Bloomberg News

China’s Foreign Investment Grew at a Faster Pace in October

November 16, 2011

(Updates with value of investment in second paragraph, outbound investment in final paragraph.)

Nov. 16 (Bloomberg) -- Foreign direct investment in China grew at a faster pace in October, signaling corporate spending is holding up amid the global financial turmoil.

Investment rose 8.8 percent from a year earlier to $8.33 billion, the Ministry of Commerce said in a statement in Beijing. The gain was 7.9 percent in September. Inflows in the first 10 months of the year increased 15.9 percent, the ministry said.

China is set to report record foreign investment for the second year as companies tap rising incomes in the world’s second-biggest economy. Stronger spending by businesses in the Asia-Pacific region may help counter a slowdown in funding from Europe and the U.S. where concerns about the euro zone’s deepening debt crisis have roiled markets and investor confidence.

“China’s strong growth is attractive enough to bring in more investment but the amount of inflows may slow given the financial turbulence,” Dariusz Kowalczyk, a senior economist at Credit Agricole CIB in Hong Kong, said before today’s release.

China will expand 8.6 percent next year compared with 1.8 percent for the U.S. and 0.3 percent for the euro area, according to estimates the Organization for Economic Cooperation and Development released on Oct. 31. The nation can sustain annual growth of 8 percent, Fan Gang, a former adviser to China’s central bank, said on Nov. 12.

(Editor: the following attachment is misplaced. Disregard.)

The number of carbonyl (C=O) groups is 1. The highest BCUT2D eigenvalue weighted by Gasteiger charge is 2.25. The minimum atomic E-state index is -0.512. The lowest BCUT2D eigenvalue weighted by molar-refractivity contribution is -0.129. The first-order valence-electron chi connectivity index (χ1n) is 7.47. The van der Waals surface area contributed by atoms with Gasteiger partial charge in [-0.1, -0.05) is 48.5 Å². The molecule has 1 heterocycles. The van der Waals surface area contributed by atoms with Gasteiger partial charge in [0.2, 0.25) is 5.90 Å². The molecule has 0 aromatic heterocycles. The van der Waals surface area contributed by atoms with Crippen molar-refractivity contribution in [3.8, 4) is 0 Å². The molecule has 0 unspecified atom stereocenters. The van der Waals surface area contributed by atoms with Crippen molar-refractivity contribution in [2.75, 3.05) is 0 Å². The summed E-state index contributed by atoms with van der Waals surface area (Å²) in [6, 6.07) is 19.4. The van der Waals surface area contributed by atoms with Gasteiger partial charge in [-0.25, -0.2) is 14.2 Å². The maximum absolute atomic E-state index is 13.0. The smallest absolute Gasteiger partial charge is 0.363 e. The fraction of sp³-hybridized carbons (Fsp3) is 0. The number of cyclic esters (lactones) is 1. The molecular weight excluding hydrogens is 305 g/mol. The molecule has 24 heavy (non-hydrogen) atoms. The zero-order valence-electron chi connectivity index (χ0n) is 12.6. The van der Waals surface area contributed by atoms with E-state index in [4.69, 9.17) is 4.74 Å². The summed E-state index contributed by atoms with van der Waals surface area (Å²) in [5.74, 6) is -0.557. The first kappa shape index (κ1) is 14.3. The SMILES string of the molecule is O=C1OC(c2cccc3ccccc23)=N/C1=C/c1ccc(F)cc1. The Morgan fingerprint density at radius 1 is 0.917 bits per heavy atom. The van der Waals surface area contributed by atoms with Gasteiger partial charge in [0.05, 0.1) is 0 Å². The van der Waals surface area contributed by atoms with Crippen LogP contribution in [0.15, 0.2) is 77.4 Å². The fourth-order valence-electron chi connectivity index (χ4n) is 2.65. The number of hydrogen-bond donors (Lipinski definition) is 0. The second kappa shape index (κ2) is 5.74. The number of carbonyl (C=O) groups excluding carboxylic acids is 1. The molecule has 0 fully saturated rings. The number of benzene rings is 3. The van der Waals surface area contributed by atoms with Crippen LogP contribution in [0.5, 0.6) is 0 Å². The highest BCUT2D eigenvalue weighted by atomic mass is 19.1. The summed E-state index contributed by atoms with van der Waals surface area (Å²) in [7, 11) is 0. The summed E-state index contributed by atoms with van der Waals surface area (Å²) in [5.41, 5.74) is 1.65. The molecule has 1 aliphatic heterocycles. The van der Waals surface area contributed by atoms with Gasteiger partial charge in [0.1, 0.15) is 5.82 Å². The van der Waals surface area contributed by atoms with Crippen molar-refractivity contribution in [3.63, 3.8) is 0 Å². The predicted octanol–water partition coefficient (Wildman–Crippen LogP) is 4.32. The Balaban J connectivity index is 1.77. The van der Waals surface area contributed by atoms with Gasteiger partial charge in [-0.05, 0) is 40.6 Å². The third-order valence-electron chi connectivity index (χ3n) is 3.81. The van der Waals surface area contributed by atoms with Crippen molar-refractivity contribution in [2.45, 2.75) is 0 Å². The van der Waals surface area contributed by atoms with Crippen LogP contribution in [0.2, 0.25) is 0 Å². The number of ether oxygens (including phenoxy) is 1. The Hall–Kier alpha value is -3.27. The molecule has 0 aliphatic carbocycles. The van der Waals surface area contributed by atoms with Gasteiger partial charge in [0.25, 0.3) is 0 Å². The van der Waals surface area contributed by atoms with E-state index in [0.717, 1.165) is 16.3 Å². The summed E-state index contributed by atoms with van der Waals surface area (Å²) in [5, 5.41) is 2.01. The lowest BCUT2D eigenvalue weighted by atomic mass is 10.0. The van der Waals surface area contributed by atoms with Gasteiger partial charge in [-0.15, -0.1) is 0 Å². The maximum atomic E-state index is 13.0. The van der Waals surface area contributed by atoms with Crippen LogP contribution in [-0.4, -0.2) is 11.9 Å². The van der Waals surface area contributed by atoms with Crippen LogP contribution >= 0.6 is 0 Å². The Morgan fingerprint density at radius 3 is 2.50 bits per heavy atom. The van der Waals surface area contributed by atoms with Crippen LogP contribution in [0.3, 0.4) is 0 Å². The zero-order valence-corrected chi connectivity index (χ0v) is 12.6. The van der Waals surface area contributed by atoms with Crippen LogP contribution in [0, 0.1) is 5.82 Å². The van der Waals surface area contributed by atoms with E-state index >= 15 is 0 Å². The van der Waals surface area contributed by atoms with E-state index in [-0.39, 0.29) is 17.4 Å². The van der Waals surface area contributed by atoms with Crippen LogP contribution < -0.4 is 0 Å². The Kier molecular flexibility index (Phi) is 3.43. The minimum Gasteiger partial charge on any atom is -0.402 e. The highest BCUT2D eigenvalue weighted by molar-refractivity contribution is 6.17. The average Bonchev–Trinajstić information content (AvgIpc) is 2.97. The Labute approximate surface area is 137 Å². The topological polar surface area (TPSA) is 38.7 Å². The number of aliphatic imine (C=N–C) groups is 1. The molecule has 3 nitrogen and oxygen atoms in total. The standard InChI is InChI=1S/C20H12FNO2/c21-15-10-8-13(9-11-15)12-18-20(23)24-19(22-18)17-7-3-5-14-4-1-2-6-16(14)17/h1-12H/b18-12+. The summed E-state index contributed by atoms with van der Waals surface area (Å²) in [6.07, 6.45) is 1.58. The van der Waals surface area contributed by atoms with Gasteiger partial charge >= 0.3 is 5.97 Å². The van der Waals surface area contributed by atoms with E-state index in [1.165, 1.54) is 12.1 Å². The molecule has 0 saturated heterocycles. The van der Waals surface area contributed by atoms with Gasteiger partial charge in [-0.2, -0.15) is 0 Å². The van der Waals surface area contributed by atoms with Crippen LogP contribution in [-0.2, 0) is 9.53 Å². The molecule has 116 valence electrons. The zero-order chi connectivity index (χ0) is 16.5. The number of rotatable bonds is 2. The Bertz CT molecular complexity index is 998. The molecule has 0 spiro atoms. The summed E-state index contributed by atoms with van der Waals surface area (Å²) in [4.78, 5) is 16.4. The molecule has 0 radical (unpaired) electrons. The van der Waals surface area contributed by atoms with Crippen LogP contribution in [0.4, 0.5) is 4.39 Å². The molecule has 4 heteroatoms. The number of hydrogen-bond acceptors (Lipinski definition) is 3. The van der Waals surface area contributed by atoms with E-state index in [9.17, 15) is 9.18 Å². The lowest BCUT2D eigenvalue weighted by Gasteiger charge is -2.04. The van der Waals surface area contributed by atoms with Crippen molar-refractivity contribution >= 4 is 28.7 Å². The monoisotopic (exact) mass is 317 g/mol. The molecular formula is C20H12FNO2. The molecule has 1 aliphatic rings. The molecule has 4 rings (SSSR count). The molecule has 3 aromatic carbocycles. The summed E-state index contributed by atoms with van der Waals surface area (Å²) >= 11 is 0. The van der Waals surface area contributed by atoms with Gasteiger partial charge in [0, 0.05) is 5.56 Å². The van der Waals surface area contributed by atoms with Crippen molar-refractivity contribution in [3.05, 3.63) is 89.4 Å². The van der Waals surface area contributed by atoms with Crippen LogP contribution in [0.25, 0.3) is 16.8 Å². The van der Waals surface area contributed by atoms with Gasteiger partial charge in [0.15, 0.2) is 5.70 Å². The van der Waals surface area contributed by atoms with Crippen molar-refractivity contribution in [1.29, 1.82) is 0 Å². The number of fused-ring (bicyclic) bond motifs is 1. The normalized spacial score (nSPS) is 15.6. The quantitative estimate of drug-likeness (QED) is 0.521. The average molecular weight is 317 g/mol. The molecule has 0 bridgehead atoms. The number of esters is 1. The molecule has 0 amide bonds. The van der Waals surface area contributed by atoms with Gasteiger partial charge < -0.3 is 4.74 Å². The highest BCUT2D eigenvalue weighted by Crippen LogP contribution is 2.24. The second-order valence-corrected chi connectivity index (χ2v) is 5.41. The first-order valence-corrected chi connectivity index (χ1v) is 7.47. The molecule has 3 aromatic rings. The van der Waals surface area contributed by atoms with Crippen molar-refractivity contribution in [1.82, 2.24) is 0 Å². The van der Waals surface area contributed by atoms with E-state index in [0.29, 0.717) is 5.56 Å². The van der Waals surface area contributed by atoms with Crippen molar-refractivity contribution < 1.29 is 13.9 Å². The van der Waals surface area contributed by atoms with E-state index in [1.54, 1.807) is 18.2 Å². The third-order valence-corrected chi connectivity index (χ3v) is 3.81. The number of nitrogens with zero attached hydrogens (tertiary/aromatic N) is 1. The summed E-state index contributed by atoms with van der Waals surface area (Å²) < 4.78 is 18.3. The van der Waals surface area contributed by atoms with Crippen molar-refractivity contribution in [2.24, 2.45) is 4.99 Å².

Japan Surges

The nation’s expansion is attracting companies including Caterpillar Inc. The world’s largest maker of construction and mining equipment, said on Nov. 10 it would offer as much as HK$6.89 billion ($885 million) to buy ERA Mining Machinery Ltd. a company that designs, manufactures, and sells underground coal-mining equipment in China.

October’s investment brings the total for the first 10 months of the year to $95 billion. FDI last year was $105.7 billion, according to ministry data.

Investment from the U.S. in the first 10 months of this year dropped 18.1 percent while that from Japan surged 65.5 percent, the ministry said today.

A poll of 320 chief executive officers in 26 countries across the Asia-Pacific region found that 44 percent planned to make their largest investment in China in the next three to five years, according to a report published Nov. 3 by PricewaterhouseCoopers.

China’s outbound non-financial investment rose 14.1 percent in the first 10 months from a year earlier to $46.3 billion, the ministry said.

--Zheng Lifei. Editors: Nerys Avery, Ken McCallum

To contact Bloomberg News staff for this story: Zheng Lifei in Beijing at

To contact the editor responsible for this story: Ken McCallum at

The Aging of Abercrombie & Fitch
blog comments powered by Disqus